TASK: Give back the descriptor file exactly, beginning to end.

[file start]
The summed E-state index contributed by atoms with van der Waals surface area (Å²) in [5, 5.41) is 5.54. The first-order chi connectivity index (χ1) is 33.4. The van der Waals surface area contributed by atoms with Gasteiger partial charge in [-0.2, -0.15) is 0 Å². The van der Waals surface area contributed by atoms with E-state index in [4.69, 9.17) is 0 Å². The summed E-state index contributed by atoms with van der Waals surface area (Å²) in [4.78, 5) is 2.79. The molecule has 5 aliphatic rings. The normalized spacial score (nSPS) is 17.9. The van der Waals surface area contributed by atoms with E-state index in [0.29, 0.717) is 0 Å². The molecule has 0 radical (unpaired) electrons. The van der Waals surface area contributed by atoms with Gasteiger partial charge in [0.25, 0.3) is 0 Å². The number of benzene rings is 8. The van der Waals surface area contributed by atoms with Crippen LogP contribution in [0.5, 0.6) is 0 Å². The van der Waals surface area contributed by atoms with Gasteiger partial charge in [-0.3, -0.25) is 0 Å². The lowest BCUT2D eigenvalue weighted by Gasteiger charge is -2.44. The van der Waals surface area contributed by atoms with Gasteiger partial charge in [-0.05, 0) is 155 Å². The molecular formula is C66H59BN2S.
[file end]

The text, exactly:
The summed E-state index contributed by atoms with van der Waals surface area (Å²) in [5, 5.41) is 5.54. The first-order chi connectivity index (χ1) is 33.4. The van der Waals surface area contributed by atoms with Gasteiger partial charge in [-0.2, -0.15) is 0 Å². The van der Waals surface area contributed by atoms with E-state index in [4.69, 9.17) is 0 Å². The summed E-state index contributed by atoms with van der Waals surface area (Å²) in [4.78, 5) is 2.79. The molecule has 5 aliphatic rings. The normalized spacial score (nSPS) is 17.9. The van der Waals surface area contributed by atoms with E-state index in [0.29, 0.717) is 0 Å². The molecule has 0 radical (unpaired) electrons. The van der Waals surface area contributed by atoms with Gasteiger partial charge in [0.25, 0.3) is 0 Å². The number of benzene rings is 8. The van der Waals surface area contributed by atoms with Crippen LogP contribution in [0.5, 0.6) is 0 Å². The van der Waals surface area contributed by atoms with Gasteiger partial charge in [-0.3, -0.25) is 0 Å². The lowest BCUT2D eigenvalue weighted by Gasteiger charge is -2.44. The van der Waals surface area contributed by atoms with Gasteiger partial charge in [-0.05, 0) is 155 Å². The molecular formula is C66H59BN2S.